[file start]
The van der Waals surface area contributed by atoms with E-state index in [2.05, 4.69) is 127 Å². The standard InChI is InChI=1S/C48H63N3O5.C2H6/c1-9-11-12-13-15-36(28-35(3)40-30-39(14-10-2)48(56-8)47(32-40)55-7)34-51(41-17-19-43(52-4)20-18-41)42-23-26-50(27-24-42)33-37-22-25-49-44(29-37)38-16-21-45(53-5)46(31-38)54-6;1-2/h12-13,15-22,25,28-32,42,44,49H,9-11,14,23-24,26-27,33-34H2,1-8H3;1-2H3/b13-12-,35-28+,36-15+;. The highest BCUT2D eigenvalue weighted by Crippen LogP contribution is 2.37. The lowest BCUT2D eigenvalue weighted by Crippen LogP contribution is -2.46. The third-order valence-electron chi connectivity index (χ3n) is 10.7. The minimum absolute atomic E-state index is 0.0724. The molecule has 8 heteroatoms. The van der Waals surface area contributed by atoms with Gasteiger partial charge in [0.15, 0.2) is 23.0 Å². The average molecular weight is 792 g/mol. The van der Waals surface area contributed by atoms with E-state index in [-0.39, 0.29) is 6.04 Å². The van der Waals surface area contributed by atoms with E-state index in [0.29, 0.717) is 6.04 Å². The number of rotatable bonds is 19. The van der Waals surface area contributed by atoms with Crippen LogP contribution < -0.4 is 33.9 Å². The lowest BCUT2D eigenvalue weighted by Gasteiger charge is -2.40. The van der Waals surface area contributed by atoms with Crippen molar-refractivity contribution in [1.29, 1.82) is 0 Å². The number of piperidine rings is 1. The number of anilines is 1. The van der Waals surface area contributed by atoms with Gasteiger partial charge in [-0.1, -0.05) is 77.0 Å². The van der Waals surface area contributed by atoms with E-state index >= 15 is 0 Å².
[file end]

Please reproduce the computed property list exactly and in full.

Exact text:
The van der Waals surface area contributed by atoms with E-state index in [2.05, 4.69) is 127 Å². The standard InChI is InChI=1S/C48H63N3O5.C2H6/c1-9-11-12-13-15-36(28-35(3)40-30-39(14-10-2)48(56-8)47(32-40)55-7)34-51(41-17-19-43(52-4)20-18-41)42-23-26-50(27-24-42)33-37-22-25-49-44(29-37)38-16-21-45(53-5)46(31-38)54-6;1-2/h12-13,15-22,25,28-32,42,44,49H,9-11,14,23-24,26-27,33-34H2,1-8H3;1-2H3/b13-12-,35-28+,36-15+;. The highest BCUT2D eigenvalue weighted by Crippen LogP contribution is 2.37. The lowest BCUT2D eigenvalue weighted by Crippen LogP contribution is -2.46. The third-order valence-electron chi connectivity index (χ3n) is 10.7. The minimum absolute atomic E-state index is 0.0724. The molecule has 8 heteroatoms. The van der Waals surface area contributed by atoms with Gasteiger partial charge in [0.15, 0.2) is 23.0 Å². The average molecular weight is 792 g/mol. The van der Waals surface area contributed by atoms with E-state index in [-0.39, 0.29) is 6.04 Å². The van der Waals surface area contributed by atoms with E-state index in [0.29, 0.717) is 6.04 Å². The number of rotatable bonds is 19. The van der Waals surface area contributed by atoms with Crippen LogP contribution < -0.4 is 33.9 Å². The lowest BCUT2D eigenvalue weighted by Gasteiger charge is -2.40. The van der Waals surface area contributed by atoms with Crippen molar-refractivity contribution in [1.29, 1.82) is 0 Å². The number of piperidine rings is 1. The number of anilines is 1. The van der Waals surface area contributed by atoms with Gasteiger partial charge in [-0.1, -0.05) is 77.0 Å². The van der Waals surface area contributed by atoms with E-state index >= 15 is 0 Å².